The vest of Eleni Staikou, who has a most fascinating story, dominates a prominent position in Exodus Museum of Missolonghi.
This elaborate men's gold embroidered vest from the early 19th century was worn by the young Eleni Staikou at the time of the Exodus of Missolonghi.
It is one of the most important exhibits of the Exodus Museum.
Eleni was the daughter of chief Zacharakis Staikos.
As a young girl, she was petite with a beautiful face, dark eyes and blonde hair.
Eleni was taken prisoner after failing to escape from Missolonghi, however, in order to avoid being sold as a sex slave or being raped by the Ottoman Turks, she removed her eye with a fork to make herself less desirable.
In 1829, when the city was finally liberated again from Turkish occupation, she returned and lived in there, blind in one eye (as shown in her shocking photo).
After Greek independence was secured, she settled in Vrachori (Agrinio) in 1832.
She passed away the day after the death of her brother Sotirios Staikos on July 18, 1887.
Eleni left as a condition to her family that any girl born would take her name and her vest.
Thus, the vest passed from generation to generation, finally reaching her great-granddaughter, Eleni Staikou-Zarokosta.
In 2018, her son Konstantinos Zarokostas entrusted this great heirloom to to the museum.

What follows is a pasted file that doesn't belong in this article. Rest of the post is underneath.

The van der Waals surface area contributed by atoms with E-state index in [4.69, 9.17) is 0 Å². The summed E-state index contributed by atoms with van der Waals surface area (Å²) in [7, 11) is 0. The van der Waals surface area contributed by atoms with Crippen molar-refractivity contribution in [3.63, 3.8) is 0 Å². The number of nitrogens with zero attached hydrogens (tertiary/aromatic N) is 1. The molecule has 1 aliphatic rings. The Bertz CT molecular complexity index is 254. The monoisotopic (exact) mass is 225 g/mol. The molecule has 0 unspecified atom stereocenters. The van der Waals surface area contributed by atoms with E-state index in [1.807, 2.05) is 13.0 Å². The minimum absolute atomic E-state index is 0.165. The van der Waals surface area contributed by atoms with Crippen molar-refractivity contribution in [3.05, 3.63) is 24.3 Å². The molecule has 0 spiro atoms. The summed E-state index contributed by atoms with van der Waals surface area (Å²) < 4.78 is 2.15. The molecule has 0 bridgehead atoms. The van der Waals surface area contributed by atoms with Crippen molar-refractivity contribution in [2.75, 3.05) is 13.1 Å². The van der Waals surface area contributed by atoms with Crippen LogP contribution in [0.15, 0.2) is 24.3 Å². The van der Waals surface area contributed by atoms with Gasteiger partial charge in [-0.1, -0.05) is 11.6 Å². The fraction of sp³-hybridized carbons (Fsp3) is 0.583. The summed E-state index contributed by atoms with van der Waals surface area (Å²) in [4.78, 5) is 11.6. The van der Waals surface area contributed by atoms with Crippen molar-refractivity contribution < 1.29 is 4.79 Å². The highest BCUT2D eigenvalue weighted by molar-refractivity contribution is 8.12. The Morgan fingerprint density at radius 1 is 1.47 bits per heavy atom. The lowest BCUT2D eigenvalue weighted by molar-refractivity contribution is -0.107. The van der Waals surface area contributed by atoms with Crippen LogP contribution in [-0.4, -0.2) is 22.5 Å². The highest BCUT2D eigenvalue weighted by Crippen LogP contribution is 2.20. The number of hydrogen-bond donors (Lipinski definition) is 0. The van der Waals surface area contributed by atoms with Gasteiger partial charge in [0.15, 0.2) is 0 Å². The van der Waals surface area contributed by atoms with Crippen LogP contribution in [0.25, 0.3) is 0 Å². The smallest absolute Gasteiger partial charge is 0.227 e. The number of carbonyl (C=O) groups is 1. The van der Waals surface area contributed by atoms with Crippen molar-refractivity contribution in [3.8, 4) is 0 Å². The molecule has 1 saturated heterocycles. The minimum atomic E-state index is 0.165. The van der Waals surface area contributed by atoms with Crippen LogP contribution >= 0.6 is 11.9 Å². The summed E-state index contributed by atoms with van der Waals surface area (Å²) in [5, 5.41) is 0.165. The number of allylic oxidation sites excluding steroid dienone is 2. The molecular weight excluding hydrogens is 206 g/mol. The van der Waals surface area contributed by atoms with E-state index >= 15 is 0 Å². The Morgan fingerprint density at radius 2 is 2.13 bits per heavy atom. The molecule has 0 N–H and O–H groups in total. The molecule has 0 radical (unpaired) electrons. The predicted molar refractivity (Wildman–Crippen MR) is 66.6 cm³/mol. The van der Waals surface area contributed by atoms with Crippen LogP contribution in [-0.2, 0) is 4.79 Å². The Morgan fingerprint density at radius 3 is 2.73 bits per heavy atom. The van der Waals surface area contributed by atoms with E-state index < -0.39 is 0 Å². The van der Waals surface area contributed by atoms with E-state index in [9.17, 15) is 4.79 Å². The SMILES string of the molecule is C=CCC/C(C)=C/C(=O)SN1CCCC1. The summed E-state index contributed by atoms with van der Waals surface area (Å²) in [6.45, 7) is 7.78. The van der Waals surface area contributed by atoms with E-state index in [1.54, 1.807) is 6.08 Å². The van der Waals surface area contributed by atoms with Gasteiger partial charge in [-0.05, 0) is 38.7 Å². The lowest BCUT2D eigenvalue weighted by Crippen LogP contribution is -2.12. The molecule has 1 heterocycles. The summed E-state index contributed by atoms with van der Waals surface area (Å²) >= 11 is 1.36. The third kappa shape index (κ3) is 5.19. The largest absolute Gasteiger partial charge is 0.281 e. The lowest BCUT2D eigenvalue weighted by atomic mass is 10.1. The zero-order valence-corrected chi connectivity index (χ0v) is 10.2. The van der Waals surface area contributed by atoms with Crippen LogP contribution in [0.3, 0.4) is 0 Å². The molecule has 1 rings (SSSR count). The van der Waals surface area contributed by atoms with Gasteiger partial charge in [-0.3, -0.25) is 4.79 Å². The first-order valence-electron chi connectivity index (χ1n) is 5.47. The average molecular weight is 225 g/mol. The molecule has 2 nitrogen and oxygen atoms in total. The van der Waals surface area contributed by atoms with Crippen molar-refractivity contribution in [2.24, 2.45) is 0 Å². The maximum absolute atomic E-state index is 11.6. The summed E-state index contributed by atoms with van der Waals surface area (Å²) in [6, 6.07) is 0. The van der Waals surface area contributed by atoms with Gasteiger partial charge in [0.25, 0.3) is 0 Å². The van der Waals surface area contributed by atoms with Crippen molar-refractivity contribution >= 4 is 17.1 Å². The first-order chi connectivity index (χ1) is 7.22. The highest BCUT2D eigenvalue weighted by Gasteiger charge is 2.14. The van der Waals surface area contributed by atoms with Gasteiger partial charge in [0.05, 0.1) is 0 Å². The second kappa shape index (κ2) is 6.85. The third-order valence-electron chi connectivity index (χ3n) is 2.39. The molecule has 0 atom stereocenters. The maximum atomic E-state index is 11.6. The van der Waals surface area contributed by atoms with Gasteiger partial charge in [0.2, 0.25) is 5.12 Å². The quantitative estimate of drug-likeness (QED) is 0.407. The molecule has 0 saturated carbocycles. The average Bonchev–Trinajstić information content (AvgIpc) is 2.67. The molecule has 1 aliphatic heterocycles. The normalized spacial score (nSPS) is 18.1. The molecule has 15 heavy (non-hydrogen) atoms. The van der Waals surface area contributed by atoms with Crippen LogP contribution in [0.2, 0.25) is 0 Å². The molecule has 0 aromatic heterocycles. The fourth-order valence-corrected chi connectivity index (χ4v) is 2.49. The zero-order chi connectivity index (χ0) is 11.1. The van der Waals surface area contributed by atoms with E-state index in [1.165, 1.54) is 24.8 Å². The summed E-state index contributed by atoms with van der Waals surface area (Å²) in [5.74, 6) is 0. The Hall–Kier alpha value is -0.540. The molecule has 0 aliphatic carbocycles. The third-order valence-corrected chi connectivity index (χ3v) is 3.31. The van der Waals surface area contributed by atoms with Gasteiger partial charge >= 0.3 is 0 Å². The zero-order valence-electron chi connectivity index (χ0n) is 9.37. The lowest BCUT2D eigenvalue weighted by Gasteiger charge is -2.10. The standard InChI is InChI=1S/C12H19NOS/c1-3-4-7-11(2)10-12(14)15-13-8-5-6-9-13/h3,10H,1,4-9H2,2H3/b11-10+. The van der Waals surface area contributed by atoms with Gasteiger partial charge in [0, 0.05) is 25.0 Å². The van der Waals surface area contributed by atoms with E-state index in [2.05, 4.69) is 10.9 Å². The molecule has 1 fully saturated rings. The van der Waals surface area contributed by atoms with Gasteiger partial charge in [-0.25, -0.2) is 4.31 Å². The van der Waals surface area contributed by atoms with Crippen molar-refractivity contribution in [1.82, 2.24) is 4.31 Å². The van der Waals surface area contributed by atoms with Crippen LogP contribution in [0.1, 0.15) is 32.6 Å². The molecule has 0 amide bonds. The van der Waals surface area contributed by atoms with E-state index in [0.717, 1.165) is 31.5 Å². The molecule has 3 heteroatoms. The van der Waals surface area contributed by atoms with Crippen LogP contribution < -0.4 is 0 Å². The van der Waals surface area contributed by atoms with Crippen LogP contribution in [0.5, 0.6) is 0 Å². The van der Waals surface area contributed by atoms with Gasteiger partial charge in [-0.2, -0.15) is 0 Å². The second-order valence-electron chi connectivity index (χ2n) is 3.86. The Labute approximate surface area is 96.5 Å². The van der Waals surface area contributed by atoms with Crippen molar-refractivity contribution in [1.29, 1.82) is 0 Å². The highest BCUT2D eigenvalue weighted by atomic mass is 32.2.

The Third Siege of Missolonghi was fought in the Greek War of Independence, between the Ottoman Empire and the Greek rebels, from 15 April 1825 to 10 April 1826.
The Ottomans had already tried and failed to capture the city in 1822 and 1823, but returned in 1825 with a stronger force of infantry and a stronger navy supporting the infantry.
The Greeks held out for almost a year before they ran out of food and attempted a mass breakout, which however resulted in a disaster, with the larger part of the Greeks slain.
This defeat was a key factor leading to intervention by the Great Powers who, hearing about the atrocities, felt sympathetic to the Greek cause.
Though a military disaster, the siege and its aftermath proved a victory for the Greek cause, and the Ottomans paid dearly for their harsh treatment of Missolonghi.
After this incident, many people from Western Europe felt increased sympathy for the Greek cause, as manifested for example in the famous Delacroix painting Greece on the Ruins of Missolonghi (1827).
The siege of Missolonghi also inspired Gioacchino Rossini's opera Le siège de Corinthe.
This public sympathy for the Greeks had a significant influence on the eventual decision of Britain, France and Russia to intervene militarily in the Battle of Navarino and secure Greece's independence.
The result of this, among other things, saw Missolonghi liberated again within four years.
Missolonghi is considered a 'sacred city' (ἱερὰ πόλις) in modern Greece for its role and sacrifice in the Greek War of Independence.
About 500 metres (1,600 ft) of its fortifications remain to the present day.